Gaining access to social services, including shelter, is extremely challenging for forced migrants who have come to South Africa, the economic hub of Africa.
There are various competing interests that have, on occasion, turned “locals” on “non-locals”, resulting in violent upheavals.
Peaceful communities in seemingly integrated neighbourhoods have become battlegrounds, ignited by the government’s failure to make service delivery a reality.
Forced migrants and refugees are exploited by unscrupulous landlords and often subjected to further degradation by officials and by some members of the police force in Johannesburg and Durban.
The official line, etched in the psyches of most officials, is that forced migrants and refugees living in privately owned dwellings evicted during the “clean-up” operations in cities, are not the government’s responsibility.
When challenged that they are, the response is that municipalities are not local government or part of government at all.
Granted, we are living in different times from the Smuts era and the municipalities run by the British that discriminated legislatively with blueprints in the 1940s that paved the way for segregated townships.
We have a progressive constitution which recognises the rights of refugees. Section 27(f)) of the Refugee Act 130 of 1998, among others, entitles a refugee to full legal protection as set out in Chapter 2 of the constitution and the right to seek employment.
The reality for refugees: narratives of shattered lives, hounded by officials and the potential for xenophobic reaction.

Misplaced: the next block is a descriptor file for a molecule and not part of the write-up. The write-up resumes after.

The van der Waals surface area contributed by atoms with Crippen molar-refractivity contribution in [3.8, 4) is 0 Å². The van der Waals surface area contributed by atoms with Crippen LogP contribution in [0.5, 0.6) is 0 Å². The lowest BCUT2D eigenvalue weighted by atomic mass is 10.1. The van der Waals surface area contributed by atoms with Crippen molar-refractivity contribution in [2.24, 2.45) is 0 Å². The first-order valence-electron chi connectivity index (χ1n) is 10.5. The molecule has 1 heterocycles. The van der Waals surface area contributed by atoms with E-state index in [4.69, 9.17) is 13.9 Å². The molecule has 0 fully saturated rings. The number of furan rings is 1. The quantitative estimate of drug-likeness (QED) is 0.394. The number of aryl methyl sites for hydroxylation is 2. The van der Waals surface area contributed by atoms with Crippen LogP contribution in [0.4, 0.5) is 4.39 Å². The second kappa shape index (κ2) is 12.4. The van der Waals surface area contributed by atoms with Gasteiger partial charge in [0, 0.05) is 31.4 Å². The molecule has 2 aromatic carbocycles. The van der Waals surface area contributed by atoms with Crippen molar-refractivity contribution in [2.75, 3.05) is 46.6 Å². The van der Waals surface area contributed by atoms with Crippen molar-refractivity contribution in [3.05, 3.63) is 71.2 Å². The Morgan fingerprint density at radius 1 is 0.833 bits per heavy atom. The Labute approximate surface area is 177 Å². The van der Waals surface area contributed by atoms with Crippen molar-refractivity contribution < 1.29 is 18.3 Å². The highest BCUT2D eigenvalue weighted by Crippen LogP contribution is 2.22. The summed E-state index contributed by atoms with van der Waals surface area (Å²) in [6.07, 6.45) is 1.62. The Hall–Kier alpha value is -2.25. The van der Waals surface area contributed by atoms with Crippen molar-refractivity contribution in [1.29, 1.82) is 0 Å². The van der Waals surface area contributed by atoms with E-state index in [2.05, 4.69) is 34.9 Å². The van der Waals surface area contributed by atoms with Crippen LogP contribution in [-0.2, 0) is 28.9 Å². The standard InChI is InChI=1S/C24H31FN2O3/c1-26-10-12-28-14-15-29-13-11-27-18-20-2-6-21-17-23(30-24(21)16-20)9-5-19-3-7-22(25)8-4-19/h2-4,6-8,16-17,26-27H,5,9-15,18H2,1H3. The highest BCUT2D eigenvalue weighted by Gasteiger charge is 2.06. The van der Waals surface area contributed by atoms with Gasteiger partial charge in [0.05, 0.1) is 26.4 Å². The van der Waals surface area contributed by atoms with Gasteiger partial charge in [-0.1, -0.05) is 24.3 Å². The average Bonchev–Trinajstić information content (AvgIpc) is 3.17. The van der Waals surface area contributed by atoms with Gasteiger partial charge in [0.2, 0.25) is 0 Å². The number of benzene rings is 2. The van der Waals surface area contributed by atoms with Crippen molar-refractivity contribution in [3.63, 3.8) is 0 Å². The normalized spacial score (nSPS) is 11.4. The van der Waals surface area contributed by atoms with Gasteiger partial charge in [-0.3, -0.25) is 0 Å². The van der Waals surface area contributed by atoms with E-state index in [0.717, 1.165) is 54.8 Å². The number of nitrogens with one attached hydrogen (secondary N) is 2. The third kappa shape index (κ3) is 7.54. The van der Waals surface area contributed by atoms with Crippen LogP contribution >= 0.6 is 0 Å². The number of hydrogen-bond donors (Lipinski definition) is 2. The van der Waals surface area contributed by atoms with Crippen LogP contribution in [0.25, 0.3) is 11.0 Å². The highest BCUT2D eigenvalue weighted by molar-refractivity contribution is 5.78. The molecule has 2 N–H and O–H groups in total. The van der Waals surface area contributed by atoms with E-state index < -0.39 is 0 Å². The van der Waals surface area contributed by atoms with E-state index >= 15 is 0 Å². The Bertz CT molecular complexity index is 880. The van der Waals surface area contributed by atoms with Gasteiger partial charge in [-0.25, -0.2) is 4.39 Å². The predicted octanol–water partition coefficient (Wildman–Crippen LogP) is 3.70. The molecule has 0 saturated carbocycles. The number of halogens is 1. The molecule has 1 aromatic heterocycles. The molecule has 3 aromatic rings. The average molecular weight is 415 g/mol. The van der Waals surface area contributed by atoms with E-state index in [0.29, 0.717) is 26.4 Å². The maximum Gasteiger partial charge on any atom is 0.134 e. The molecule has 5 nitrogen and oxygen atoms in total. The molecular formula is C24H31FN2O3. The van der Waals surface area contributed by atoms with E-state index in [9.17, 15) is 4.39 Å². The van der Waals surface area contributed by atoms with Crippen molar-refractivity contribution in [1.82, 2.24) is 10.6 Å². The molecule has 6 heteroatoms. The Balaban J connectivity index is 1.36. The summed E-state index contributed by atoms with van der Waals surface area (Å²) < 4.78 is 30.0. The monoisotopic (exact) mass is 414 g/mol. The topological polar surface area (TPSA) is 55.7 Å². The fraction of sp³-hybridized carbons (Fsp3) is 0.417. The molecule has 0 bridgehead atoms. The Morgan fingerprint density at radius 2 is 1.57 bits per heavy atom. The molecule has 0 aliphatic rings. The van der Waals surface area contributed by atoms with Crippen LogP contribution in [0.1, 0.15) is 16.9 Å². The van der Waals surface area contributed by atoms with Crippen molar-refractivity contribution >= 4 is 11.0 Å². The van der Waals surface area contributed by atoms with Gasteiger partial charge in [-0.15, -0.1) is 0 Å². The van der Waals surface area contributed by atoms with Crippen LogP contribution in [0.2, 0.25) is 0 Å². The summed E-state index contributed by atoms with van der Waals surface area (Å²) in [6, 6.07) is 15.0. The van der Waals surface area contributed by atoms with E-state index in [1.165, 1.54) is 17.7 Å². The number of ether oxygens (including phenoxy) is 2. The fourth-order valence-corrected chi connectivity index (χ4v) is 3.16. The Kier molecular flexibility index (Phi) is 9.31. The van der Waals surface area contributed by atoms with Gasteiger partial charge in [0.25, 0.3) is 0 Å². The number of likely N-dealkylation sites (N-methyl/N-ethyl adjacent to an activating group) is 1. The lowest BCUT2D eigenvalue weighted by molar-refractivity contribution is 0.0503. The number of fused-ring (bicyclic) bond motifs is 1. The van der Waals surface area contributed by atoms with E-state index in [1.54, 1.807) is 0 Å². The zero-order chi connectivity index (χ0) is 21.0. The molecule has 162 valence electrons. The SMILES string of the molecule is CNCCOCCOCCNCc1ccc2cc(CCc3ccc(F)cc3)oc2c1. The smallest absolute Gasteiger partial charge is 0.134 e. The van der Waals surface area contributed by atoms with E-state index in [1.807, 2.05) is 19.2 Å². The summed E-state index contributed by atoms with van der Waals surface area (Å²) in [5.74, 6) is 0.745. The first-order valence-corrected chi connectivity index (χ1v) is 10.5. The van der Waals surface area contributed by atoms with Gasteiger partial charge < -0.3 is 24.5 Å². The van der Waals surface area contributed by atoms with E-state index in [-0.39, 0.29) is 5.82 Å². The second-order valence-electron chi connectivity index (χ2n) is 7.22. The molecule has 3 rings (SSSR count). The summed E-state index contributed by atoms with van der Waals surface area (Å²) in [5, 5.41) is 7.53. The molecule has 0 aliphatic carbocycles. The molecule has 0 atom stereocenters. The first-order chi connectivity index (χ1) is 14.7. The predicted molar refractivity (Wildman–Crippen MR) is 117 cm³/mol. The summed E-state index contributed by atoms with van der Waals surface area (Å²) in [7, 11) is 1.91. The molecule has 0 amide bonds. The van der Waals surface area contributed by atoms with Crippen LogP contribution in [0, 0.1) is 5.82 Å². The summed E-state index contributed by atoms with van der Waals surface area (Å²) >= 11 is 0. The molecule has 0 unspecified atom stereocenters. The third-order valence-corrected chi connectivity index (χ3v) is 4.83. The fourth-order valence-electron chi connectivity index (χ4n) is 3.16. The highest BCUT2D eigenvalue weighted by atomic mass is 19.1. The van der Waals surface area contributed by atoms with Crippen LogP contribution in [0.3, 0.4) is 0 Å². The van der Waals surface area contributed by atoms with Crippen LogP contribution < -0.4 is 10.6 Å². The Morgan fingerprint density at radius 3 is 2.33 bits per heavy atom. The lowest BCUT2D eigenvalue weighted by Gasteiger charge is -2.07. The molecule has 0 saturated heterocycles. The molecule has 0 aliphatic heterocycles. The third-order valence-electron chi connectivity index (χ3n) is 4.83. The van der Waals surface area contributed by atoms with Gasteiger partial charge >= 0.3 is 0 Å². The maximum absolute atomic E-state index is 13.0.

Tomorrow is World Refugee Day and the mainly Zimbabwean tenants who were cramped in shipping containers in Carlisle Street, central Durban, but are now sharing space in overcrowded rooms, are uncertain of their fate once the “accommodation” is shut down.
Almost two years since legal action was launched against the landlord, at great legal expense and several raids later, eThekwini officials have not once presented a solution to house the ousted migrants.
When Indians bought properties on the Berea, it did not matter that they had improved their economic status from indentured slave workers.
They had “penetrated” into white areas that led to the first and second penetration commission under Judge James.
The anti-Indian sentiments were initially led by Europeans in the Transvaal in 1937 who objected to Indians moving into white areas which forced General Jan Smuts to set up a commission under Judge Broome to discreetly investigate the complaints.
When a beachfront flat owned by Jimmy James was raided by the police, it was because he allowed his wife to live with him. She was black and was therefore living illegally in terms of the Immorality Act.
Similar raids followed in Albert Park in 1987 and into the early 1990s, starting with Patria Davis in Clifford Court.
The apartheid divisions continue. Nowadays the shift is to “them”, the “non-South Africans”, and “us”. We have become a united country when it suits us.
We must remind city officials that consulting with people is a better approach than the ones adopted by apartheid officials in their zest to “clean up” the city.
We must care for the forced migrants and refugees and we must care for South Africans who are living in abject poverty.
Perhaps on Youth Day last Saturday, officials, politicians and the police in Durban could have shifted into top gear raising funds for the poor living in shacks, shipping containers and others crowded like sardines in cubicles made of cheap boards in many buildings in the city.
In Johannesburg too, what if the rugby was used, like the 2010 World Cup, to raise funds to wipe out poverty, reduce crime and provide the shelter needed by millions of South Africans and refugees?
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l Dr Sayed Iqbal Mohamed is the chairman, Organisation of Civic Rights.
l For tenants’ rights advice, telephone Loshni Naidoo or Pretty Gumede at 031 304 6451.